Decline and fall: the slow erosion of Mars Hill

Former senior pastor Mark Driscoll preaching on the stage at Mars Hill prior to his resignation over accusations of bullying and intimidation(Photo: Facebook/Mark Driscoll)

It all started so well. Founded by Mark Driscoll with Lief Moi and Mike Gunn in 1996, Mars Hill church in Seattle  began with a home Bible study group. It  grew rapidly to become a multi-site church with an average weekly attendance of around 12,000 at its 15 locations in five US states.

From the beginning, it was intended to be a different kind of church, one that was intentional about reaching the demographic other churches just didn't. Driscoll wrote on the church website: "I discovered that Washington was one of the least churched states, Seattle was its least churched city, and people under 30 (especially men) were the least of the least churched. So, we decided to take some risks and rethink ministry foundations in light of the new world which had overtaken the old."

That desire to take risks marked the whole of Driscoll's ministry, manifesting itself not only through innovative strategies like live-streaming his preaching to the church's different sites, but in his personal style. He had no qualms about swearing and was aggressively masculine in his delivery.

He became personally popular as a conservative evangelical who took on Seattle's prevailing liberal culture, with an uncompromising stance on issues such as the inerrancy of scripture and the role of women, famously saying that anointing a woman as an Episcopal bishop was a step toward voting in "a fluffy baby bunny rabbit as their next bishop to lead God's men".

His achievements are undeniable. He was named by Preaching magazine in 2010 as one of the 25 most influential pastors of the past 25 years. Around 15 million of his online sermons were accessed each year. He was also a co-founder of the Acts 29 church-planting network, whose influence spread around the globe, and his church was involved in a wide variety of ministries including counselling, education, student and other work.

So where did it all go wrong? The clue is in Driscoll's personal style, which was provocative and abrasive. He once said in a meeting that he would "mow down" those who opposed him: "There is a pile of dead bodies behind the Mars Hill bus, and by God's grace, it'll be a mountain by the time we're done. You either get on the bus or you get run over by the bus." For those who got run over, there was always the sense that for the alpha-male church leader, winning was everything.

In keeping with the winner-takes-all mentality, the strictnesss of the church's discipline process, with members told to "shun" those had fallen foul of its leaders, led to accusations that it was run like a cult.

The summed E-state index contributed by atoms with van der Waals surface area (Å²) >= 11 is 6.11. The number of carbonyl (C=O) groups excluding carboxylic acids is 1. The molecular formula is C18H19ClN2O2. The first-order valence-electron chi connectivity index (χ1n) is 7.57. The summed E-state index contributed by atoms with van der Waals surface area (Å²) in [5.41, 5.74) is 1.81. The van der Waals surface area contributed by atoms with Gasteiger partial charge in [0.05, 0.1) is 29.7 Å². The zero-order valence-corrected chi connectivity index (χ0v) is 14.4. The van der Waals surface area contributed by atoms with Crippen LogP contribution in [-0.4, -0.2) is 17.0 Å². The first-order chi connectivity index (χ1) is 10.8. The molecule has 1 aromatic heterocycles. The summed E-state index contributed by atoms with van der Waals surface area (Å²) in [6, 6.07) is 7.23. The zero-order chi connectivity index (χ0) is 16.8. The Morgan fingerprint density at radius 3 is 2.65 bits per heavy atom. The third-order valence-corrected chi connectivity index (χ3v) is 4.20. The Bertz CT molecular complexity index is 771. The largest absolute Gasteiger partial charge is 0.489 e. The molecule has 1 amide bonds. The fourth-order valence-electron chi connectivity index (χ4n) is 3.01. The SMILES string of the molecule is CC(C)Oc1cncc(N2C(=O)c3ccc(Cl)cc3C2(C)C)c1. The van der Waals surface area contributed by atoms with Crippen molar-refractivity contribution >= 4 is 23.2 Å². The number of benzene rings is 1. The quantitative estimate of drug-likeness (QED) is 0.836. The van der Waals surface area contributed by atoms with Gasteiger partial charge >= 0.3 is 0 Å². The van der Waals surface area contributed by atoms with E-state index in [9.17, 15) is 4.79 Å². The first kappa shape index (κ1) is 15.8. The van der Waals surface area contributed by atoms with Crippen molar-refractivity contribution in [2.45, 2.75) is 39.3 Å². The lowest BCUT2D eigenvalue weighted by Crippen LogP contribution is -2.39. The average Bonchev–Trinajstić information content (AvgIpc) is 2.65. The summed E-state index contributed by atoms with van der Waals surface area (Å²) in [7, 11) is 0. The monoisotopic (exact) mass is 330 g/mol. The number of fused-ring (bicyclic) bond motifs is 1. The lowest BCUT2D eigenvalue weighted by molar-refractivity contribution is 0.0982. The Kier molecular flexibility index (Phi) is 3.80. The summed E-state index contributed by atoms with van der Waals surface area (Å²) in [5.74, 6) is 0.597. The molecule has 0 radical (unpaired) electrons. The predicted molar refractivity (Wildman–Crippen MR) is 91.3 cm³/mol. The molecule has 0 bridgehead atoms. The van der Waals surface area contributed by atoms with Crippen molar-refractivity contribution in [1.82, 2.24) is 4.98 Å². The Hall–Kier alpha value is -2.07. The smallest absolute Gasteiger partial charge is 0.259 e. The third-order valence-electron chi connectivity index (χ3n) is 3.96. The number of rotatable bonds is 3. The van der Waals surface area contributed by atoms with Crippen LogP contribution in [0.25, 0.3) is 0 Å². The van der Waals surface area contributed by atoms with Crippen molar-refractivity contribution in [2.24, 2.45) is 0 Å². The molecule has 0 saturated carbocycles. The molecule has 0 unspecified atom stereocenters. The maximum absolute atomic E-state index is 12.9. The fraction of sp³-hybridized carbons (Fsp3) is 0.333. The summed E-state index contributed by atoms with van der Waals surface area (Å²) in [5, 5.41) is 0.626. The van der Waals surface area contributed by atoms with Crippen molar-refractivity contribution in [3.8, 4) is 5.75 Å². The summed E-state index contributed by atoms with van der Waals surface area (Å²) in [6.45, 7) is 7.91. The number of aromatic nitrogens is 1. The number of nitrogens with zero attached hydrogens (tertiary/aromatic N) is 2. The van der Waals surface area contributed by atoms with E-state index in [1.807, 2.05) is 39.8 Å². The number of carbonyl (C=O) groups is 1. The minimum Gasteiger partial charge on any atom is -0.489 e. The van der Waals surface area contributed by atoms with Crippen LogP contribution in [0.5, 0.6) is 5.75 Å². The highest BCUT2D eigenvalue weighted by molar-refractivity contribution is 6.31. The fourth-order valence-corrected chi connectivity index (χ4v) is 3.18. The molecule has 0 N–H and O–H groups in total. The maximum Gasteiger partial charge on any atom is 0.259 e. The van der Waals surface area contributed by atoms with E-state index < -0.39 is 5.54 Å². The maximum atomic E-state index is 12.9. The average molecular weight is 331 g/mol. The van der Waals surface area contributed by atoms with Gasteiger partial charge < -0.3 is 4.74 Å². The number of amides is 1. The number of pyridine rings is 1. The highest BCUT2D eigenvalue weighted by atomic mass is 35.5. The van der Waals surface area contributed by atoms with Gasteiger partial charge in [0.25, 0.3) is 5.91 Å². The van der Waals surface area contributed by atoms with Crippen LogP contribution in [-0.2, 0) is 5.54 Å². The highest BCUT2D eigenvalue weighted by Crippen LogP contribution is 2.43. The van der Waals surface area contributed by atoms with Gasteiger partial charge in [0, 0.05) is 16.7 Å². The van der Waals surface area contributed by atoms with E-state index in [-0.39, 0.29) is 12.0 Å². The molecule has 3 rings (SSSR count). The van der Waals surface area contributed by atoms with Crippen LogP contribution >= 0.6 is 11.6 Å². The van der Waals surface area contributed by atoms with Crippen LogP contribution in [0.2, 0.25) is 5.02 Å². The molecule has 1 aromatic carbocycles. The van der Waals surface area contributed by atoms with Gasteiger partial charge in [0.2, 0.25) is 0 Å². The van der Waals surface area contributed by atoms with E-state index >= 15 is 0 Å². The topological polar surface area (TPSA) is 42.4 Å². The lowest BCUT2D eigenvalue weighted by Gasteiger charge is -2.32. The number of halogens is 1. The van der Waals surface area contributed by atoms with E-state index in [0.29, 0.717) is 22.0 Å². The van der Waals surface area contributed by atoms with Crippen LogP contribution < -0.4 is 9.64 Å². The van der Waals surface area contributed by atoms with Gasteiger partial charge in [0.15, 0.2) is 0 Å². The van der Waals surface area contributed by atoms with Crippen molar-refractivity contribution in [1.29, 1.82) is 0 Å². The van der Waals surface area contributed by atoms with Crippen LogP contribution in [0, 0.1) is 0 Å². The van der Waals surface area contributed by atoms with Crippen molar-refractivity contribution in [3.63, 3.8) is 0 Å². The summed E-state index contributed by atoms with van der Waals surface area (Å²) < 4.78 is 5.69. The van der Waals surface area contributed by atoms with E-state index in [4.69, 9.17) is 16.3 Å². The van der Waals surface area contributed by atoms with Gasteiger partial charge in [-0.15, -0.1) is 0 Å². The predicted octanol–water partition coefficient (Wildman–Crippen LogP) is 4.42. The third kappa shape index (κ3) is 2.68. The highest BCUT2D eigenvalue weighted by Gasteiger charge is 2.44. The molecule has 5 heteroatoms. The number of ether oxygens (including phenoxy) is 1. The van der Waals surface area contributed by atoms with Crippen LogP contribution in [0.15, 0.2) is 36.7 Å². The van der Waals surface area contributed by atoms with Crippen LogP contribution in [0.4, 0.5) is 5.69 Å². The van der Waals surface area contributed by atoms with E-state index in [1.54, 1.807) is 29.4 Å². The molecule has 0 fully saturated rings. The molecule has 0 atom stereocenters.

Again, the scandals which have dogged Driscoll's ministry recently – accusations of plagiarism in his books, an ill-judged use of a marketing company to bump one of his titles up the best-seller list, and particularly the treatment of other pastors and elders in the Mars Hill team – have all fed the perception that his personality is narcissistic and controlling, with admirable qualities of intelligence and drive insufficiently restrained by a sense of humility before God and others.

The timeline of the fall of his ministry reads like a description of a slow-motion car crash. Much of it has been documented by psychology professor Warren Throckmorton on his blog, and there is plenty of documentary evidence in the form of emails and statements as well.

1. It can be hard to say when these things begin, but a convenient starting point is 2007, with the reshaping of the church's eldership team in 2007. This was designed to put more power – glossed as 'authority' – into the hands of Driscoll and his trusted lieutenants. It sparked the dismissal of two pastors, Bent Meyer and Paul Petry, who had questioned the process. Petry's website provides a timeline and documentary evidence about the incident. A string of leaders and former leaders involved at the time have come forward to apologise for their roles in the dismissals. What seems to have happened is that arguments about the substantive issues triggered accusations of disloyalty and unfaithfulness.

2. There were indications that Mars Hill was not a happy ship, though as long as it continued to be "successful", Driscoll's position was secure. However, in May 2013, former elder Dave Kraft filed charges against Driscoll accusing him of being "domineering, verbally violent, arrogant and quick-tempered" – charges which were to be amply substantiated by his conduct during the following year.

3. Either Kraft's charges against him or an interview with Janet Mefferd in December 2013 mark the point at which the wheels began to come off. The TV host confronted him with evidence that he had plagiarised parts of his book A Call to Resurgence. Mefferd later apologised for the interview and a part-time producer on her show resigned, claiming that Mefferd had been put under undue pressure. The furore fed perceptions that Driscoll was intolerant of criticism. Further allegations of plagiarism surfaced.